You may use any set of reasonable quality headphones or earbuds. Do NOT use surround sound or gaming headphones as they will interfere with how the sound is delivered in the game and the results will not represent the child’s true hearing ability.

Recommended headphones include: Sennheiser HD 100

We recommend supervising adults download the Sound Scouts app and view the instructional video prior to involving the child. When you are ready to test the child ensure they have eaten and been to the toilet. The adult needs to fill in some details about the child and then complete a short, simple, game-based exercise. The adult is then required to supervise the child while they play. Tell the child that they need to listen carefully and respond when they hear the sounds. If they can’t hear the sound they should continue to listen and the sound will get louder. Adults should also ensure the child does not tap the screen randomly. If the child is tapping randomly then instruct them to listen carefully.

  • The Sound Scouts test results are represented by a scaled score:
  • On average, children (of any age) with no hearing issues (or behavioural issues) should achieve a score of 100; children with 1 Standard Deviation (SD) below average get 85 and children with 2 SDs below average get 70, and so on.
  • A score above 78.4 is considered a Pass
  • A score between 70 and 78.4 is considered Borderline
  • A score below 70 indicates the likelihood of a hearing issue
  • A player may receive a borderline result for a number of reasons. If the game was carried out in a quiet place with no distractions and the player was paying attention the Borderline result may be due to a very mild hearing issue.

    If the background noise is too high this may also impact the results and generate a Borderline result.

    A borderline result does not use a game session. If the player receives a borderline result it is recommended that they repeat the test after one week in a quiet environment.

    If a child/player taps the screen too many times or if the results are not consistent (ie highly variable) an invalid result may be generated. An invalid result does not use a game session. If the child receives an invalid result it is recommended they be retested under supervision and in a quiet environment.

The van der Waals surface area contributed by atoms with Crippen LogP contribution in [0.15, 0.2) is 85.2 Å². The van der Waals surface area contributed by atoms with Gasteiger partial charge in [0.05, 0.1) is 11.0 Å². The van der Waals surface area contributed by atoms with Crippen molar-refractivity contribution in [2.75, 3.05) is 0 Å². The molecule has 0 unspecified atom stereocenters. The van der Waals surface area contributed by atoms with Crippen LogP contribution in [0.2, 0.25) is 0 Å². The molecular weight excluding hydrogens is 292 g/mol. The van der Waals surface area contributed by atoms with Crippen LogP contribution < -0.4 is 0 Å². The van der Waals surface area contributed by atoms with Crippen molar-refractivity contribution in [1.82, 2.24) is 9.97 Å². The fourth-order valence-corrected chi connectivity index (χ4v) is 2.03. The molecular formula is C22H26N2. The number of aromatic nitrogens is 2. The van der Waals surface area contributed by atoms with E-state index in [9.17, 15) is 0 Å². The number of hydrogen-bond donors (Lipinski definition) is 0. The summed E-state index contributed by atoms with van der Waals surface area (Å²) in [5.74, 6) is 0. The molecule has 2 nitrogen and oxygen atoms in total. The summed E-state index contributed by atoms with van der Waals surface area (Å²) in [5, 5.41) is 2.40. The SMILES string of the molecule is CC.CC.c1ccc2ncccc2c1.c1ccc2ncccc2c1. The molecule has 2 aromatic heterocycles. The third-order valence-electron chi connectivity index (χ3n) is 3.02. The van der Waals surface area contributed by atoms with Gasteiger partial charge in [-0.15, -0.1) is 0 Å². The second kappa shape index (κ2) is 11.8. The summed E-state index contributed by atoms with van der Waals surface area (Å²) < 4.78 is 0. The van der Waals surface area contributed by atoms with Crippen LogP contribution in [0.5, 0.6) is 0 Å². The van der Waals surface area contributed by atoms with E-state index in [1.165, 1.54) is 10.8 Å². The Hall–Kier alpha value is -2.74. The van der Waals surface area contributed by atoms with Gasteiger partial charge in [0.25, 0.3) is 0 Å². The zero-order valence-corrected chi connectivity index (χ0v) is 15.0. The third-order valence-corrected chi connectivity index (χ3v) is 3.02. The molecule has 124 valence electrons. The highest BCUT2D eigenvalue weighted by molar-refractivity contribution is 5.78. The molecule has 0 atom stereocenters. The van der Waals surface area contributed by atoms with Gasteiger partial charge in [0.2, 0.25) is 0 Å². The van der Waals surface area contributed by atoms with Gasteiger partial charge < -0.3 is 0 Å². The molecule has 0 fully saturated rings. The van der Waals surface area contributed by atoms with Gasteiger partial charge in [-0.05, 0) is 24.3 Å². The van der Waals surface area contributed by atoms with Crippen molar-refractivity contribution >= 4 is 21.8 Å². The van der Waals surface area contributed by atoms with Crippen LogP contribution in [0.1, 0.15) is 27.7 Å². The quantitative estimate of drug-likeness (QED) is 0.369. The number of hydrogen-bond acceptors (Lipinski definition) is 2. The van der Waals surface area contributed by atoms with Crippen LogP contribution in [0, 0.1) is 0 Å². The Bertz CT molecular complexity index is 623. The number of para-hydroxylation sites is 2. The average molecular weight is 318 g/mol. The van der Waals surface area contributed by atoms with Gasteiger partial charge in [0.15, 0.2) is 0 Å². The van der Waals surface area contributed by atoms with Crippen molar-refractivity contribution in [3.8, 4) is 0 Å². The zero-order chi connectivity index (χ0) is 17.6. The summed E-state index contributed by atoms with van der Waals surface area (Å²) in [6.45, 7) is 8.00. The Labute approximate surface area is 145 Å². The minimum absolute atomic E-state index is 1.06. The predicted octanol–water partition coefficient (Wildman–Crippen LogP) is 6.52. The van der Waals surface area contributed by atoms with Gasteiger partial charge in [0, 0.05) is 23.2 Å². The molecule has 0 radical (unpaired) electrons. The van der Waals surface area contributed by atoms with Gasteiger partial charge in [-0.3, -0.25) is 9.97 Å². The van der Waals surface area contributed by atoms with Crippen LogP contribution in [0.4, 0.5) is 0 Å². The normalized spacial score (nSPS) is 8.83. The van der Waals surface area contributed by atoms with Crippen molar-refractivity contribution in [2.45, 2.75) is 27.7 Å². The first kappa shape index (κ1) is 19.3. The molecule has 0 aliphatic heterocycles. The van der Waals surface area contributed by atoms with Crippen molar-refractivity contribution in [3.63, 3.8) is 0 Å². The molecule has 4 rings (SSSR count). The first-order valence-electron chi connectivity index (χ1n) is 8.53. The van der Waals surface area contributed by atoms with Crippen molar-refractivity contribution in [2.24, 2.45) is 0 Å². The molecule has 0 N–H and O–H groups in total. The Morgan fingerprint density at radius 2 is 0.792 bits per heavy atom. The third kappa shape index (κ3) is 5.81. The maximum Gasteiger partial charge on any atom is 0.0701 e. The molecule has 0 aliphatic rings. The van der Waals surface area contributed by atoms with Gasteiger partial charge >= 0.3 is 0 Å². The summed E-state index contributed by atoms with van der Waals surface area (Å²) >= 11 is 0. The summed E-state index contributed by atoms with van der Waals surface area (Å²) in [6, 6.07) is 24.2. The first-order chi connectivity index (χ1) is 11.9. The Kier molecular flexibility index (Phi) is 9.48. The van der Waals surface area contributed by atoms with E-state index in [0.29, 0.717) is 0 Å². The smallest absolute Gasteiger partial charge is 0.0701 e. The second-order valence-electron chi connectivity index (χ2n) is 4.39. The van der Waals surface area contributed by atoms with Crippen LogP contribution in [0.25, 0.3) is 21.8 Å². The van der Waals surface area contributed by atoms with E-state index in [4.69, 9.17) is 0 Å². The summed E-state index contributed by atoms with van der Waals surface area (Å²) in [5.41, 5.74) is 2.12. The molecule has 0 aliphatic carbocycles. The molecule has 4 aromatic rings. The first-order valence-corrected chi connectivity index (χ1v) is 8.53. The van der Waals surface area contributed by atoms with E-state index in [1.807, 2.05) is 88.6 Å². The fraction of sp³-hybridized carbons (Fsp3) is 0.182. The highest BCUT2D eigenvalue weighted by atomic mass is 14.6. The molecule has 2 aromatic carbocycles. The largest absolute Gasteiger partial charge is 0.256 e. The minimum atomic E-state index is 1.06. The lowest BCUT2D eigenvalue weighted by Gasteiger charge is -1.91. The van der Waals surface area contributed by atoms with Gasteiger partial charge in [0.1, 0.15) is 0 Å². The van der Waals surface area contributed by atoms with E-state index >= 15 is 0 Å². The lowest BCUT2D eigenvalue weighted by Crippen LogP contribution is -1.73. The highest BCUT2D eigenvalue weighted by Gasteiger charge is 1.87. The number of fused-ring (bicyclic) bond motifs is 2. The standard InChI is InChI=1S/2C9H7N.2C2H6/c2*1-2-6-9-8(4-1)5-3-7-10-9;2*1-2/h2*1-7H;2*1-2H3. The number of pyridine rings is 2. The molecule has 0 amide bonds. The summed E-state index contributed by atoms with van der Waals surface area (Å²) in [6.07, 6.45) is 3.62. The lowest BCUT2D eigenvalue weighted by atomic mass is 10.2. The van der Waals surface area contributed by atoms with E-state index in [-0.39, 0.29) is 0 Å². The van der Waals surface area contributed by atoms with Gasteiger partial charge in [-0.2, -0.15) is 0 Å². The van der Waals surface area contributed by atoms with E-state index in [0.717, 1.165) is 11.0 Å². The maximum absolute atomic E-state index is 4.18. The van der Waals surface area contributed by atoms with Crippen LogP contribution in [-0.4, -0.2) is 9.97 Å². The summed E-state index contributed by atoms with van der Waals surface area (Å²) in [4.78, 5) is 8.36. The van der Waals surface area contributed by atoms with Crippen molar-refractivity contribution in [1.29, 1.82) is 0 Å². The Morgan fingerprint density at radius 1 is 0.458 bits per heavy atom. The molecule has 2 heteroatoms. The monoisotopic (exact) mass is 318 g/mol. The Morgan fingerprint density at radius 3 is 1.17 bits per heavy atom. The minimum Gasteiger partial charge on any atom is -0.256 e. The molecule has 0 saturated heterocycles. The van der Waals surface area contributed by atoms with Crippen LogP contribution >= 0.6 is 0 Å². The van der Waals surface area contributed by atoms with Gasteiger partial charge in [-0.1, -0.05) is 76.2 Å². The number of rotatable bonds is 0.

Colour blindness may affect the results as players are required to identify coloured items.

    If you have concerns about the players ability to distinguish colours we recommend they complete a colour blindness check before playing Sound Scouts.

    NB: Adults completing the ‘calibration’ exercise will also need to identify colours.

  • The Sound Scouts hearing game MUST be completed in one sitting. Game play for the long version of the game normally takes 15 - 18 minutes. Game play for the short version takes approximately 10 minutes.
  • If the player is interrupted during game play it may be best to end the session, close the app and then retest at another time.
  • The session will NOT be used/consumed if the test is not completed.
  • After the test the results are displayed on the device. If an email address is provided (which we strongly recommend) the results will also be sent via email. If a hearing issue is detected, where possible, the results will provide a guide as to the next best steps for treatment.

    The Sound Scouts Report can be used as a referral for Australian Hearing services if an inner ear issue is detected.

    Regardless of the results, if the child is thought to have a hearing issue we recommend further investigation.

  • An adult is required to do a short ‘calibration’ exercise at the beginning of the game which is then repeated by the child.  If the adult’s calibration is too low, or significantly worse than the child’s the final test result could be impacted.  In this case the adult will be prompted to re-do the exercise or find another adult with known good hearing to complete the exercise. If the adult repeatedly gets a worse result than the child they may wish to get a hearing check.
  • The game results are age dependent. A child’s ability to interpret speech improves as they age so this must be taken into account in the final results.